- Neveu V, Moussy A, Rouaix H, Wedekind R, Pon A, Knox C, et al. Exposome-explorer: a manually-curated database on biomarkers of exposure to dietary and environmental factors. Nucleic Acids Res. 2016;45:D979–D84.View ArticlePubMedPubMed CentralGoogle Scholar
- Phytohub. http://phytohub.eu/. Accessed 15 Nov 2017.
- Dictionary of food compounds 2016. CRC Press, Taylor & Francis Group, an Informa Group company., dfc.chemnetbase.com. Accessed 15 Nov 2017.
- Foodb. http://foodb.ca/. Accessed 15 Nov 2017.
- Liberati A, Altman DG, Tetzlaff J, Mulrow C, Gotzsche PC, Ioannidis JP, et al. The PRISMA statement for reporting systematic reviews and meta-analyses of studies that evaluate health care interventions: explanation and elaboration. PLoS Med. 2009;6. https://doi.org/10.1371/journal.pmed.1000100
- JPT H, Deeks JJ. Chapter 7: selecting studies and collecting data. In: Cochrane Handbook for Systematic Reviews of Interventions Version 510 (updated March 2011): the cochrane collaboration; 2011.Google Scholar
- Lefebvre C, Manheimer E, Glanville J. Chapter 6: searching for studies. In: Cochrane Handbook for Systematic Reviews of Interventions version 510 (updated march 2011) the Cochrane collaboration; 2011.Google Scholar
- Pallister T, Jennings A, Mohney RP, Yarand D, Mangino M, Cassidy A, et al. Characterizing blood metabolomics profiles associated with self-reported food intakes in female twins. PLoS One. 2016;11. https://doi.org/10.1371/journal.pone.0158568.
- Playdon MC, Sampson JN, Cross AJ, Sinha R, Guertin KA, Moy KA, et al. Comparing metabolite profiles of habitual diet in serum and urine. Am J Clin Nutr. 2016;104:776–89.View ArticlePubMedPubMed CentralGoogle Scholar
- Floegel A, Von Ruesten A, Drogan D, Schulze MB, Prehn C, Adamski J, et al. Variation of serum metabolites related to habitual diet: a targeted metabolomic approach in epic-potsdam. Eur J Clin Nutr. 2013;67:1100–8.View ArticlePubMedGoogle Scholar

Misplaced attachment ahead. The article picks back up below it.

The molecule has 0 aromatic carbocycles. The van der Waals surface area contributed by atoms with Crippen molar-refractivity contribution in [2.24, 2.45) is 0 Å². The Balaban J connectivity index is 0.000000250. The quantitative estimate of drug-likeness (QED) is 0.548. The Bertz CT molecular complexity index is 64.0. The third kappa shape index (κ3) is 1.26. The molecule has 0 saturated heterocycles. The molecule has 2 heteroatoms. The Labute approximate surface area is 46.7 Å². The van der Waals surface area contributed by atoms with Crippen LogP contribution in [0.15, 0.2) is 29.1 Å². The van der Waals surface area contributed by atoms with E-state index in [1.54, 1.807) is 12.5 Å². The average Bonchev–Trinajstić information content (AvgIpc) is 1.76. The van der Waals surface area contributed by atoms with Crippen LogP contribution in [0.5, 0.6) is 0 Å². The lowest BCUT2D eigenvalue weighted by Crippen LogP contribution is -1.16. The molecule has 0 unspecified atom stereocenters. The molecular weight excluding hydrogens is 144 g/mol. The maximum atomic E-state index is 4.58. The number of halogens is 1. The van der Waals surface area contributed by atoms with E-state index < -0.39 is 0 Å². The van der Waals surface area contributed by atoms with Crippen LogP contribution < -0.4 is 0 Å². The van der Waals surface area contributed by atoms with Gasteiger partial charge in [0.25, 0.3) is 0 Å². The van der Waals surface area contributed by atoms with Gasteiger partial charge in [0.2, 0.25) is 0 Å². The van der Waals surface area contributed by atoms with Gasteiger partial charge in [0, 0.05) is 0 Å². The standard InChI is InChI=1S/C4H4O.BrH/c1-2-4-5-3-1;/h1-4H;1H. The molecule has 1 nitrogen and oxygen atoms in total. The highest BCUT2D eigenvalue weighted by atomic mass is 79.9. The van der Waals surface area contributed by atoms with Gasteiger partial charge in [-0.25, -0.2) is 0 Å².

- Rago D, Gürdeniz G, Ravn-Haren G, Dragsted LO. An explorative study of the effect of apple and apple products on the human plasma metabolome investigated by lc–ms profiling. Metabolomics. 2015;11:27–39.View ArticleGoogle Scholar
- Xu J, Yang S, Cai S, Dong J, Li X, Chen Z. Identification of biochemical changes in lactovegetarian urine using 1h nmr spectroscopy and pattern recognition. Anal Bioanal Chem. 2010;396:1451–63.View ArticlePubMedGoogle Scholar
- Mulder TP, Rietveld AG, van Amelsvoort JM. Consumption of both black tea and green tea results in an increase in the excretion of hippuric acid into urine. Am J Clin Nutr. 2005;81:256S–60S.View ArticlePubMedGoogle Scholar
- Toromanovic J, Kovac-Besovic E, Sapcanin A, Tahirovic I, Rimpapa Z, Kroyer G, Sofic E. Urinary hippuric acid after ingestion of edible fruits. Bosn J Basic Med Sci. 2008;8:38–43.View ArticlePubMedPubMed CentralGoogle Scholar
- Ncube TN, Greiner T, Malaba LC, Gebre-Medhin M. Supplementing lactating women with puréed papaya and grated carrots improved vitamin a status in a placebo-controlled trial. J Nutr. 2001;131:1497–502.View ArticlePubMedGoogle Scholar
- Tang G, Qin J, Dolnikowski GG, Russell RM, Grusak MA. Spinach or carrots can supply significant amounts of vitamin a as assessed by feeding with intrinsically deuterated vegetables. Am J Clin Nutr. 2005;82:821–8.View ArticlePubMedGoogle Scholar
- Phillips DH. Polycyclic aromatic hydrocarbons in the diet. Mutation Research/Genetic Toxicology and Environmental Mutagenesis. 1999;443:139–47.View ArticleGoogle Scholar
- Aziz AA, Edwards CA, Lean ME, Crozier A. Absorption and excretion of conjugated flavonols, including quercetin-4′-o-beta-glucoside and isorhamnetin-4′-o-beta-glucoside by human volunteers after the consumption of onions. Free Radic Res. 1998;29:257–69.View ArticlePubMedGoogle Scholar
- Morand C, Manach C, Crespy V, Remesy C. Quercetin 3-o-β-glucoside is better absorbed than other quercetin forms and is not present in rat plasma. Free Radic Res. 2000;33:667–76.View ArticlePubMedGoogle Scholar
- Day AJ, Mellon F, Barron D, Sarrazin G, Morgan MR, Williamson G. Human metabolism of dietary flavonoids: identification of plasma metabolites of quercetin. Free Radic Res. 2001;35:941–52.View ArticlePubMedGoogle Scholar
- Andersen M-BS, Kristensen M, Manach C, Pujos-Guillot E, Poulsen SK, Larsen TM, et al. Discovery and validation of urinary exposure markers for different plant foods by untargeted metabolomics. Anal Bioanal Chem. 2014;406:1829–44.View ArticlePubMedGoogle Scholar
- Sun Q, Bertrand KA, Franke AA, Rosner B, Curhan GC, Willett WC. Reproducibility of urinary biomarkers in multiple 24-h urine samples. Am J Clin Nutr. 2017;105:159–168. https://doi.org/10.3945/ajcn.116.139758
- Kuhnle GGC. Nutritional biomarkers for objective dietary assessment. J Sci Food Agric. 2012;92:1145–9.View ArticlePubMedGoogle Scholar